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Department of Com­pu­ter Science

New DFG-funded project „Plausible Reasoning and Revision in AI Along Two Dimensions: Syntax Splitting and Kinematics Principles“

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The DFG funds the project "Plausible Reasoning and Revision in AI Along Two Dimensions: Syntax Splitting and Kinematics Principles" for three years...

The main goal of this project is to enrich and extend the frameworks of plausible reasoning and belief revision in symbolic Artificial Intelligence by integrating on a deep methodological base two techniques from probabilistic reasoning which are fundamental to allow for local reasoning on small subsignatures via conditionals: syntax splitting and kinematics. Syntax splitting divides the semantic space of models according to subsets of the signature; kinematics allows for further dividing it according to (exclusive) cases.

In this way, syntax splitting and kinematics principles structure reasoning and revision tasks along two dimensions, and support their more efficient solution on local subspaces. Local reasoning and local revision (on semantic subspaces resp. on subsets of the belief bases) are key concepts of this project. A major challenge is to (re)construct a global solution of the inductive reasoning resp. revision task on the whole semantic space from the local solutions.

The results of the project will have far-reaching both practical and theoretical impacts, supported by a repository of benchmark problems addressing the two splitting dimensions of inductive reasoning and iterated revision and evaluated with a workbench and demonstrator system, by providing more efficient algorithms and implementations, and by dealing with the processing of sets of conditionals for inductive reasoning and belief revision.  Novel techniques far beyond the current state of the art and also novel axioms that may govern advanced reasoning and revision approaches will be developed. This will be possible by setting up a coherent and unified framework for reasoning and revision which is based thoroughly on epistemic states  and conditionals. For representing epistemic states, we rely on two of the most broadly used semantic frameworks for nonmonotonic inference and belief revision, namely total preorders (TPO) and ordinal conditional functions (OCF). We aim at taking maximal benefit from the interrelationships between both semantics while exploiting the stronger structure of OCFs for TPO methods. Moreover, we make use of c-representations and c-revisions  for OCFs which have been inspired by probabilistic reasoning/revision, together with strategies which govern the impacts of conditionals in reasoning/revision tasks in a coherent and principled way. Their employment for merging local solutions into global solutions offers a completely novel perspective on (conditional) merging.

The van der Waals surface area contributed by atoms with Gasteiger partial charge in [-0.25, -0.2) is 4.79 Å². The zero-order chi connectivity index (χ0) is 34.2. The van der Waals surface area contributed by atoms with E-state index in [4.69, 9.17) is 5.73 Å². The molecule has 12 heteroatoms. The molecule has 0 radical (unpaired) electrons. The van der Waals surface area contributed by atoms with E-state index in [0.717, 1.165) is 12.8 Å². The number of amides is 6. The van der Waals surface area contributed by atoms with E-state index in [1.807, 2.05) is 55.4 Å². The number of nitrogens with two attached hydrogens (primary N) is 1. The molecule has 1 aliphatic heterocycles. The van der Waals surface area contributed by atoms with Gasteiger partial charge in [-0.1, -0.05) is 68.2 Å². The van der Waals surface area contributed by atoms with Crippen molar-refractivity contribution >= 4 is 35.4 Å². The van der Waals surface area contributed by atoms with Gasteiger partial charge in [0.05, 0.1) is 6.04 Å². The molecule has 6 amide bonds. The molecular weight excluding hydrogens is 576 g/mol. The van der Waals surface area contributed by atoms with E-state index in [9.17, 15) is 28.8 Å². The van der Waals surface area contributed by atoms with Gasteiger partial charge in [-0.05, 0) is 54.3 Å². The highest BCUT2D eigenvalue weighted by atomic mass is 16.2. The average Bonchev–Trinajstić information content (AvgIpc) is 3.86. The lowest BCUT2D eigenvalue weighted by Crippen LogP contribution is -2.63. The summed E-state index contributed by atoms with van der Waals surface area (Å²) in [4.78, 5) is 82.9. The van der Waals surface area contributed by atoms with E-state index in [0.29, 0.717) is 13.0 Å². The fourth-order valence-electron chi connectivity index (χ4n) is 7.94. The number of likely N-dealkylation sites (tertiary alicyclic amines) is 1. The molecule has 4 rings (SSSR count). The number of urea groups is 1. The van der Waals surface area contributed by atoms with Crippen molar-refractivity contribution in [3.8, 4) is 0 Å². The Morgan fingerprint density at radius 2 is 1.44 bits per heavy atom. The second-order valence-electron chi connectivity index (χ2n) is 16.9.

The axiomatic description of suitable strategies for c-representations/c-revisions is not only of practical relevance to define suitable operators. This also conveys deep methodological insights into reasoning with and revision by conditionals due to governing the interactions of sets of conditional beliefs under inductive reasoning/belief revision. In this way, basic ideas and main results of our approach will be transferrable to other approaches to inductive reasoning and revision.

Project leaders  Prof. Dr. Gabriele Kern-Isberner (Professorin im Ruhestand, TU Dortmund)

Project partners Prof. Dr. Christoph Beierle (FernUni Hagen)

Staff members     n. n.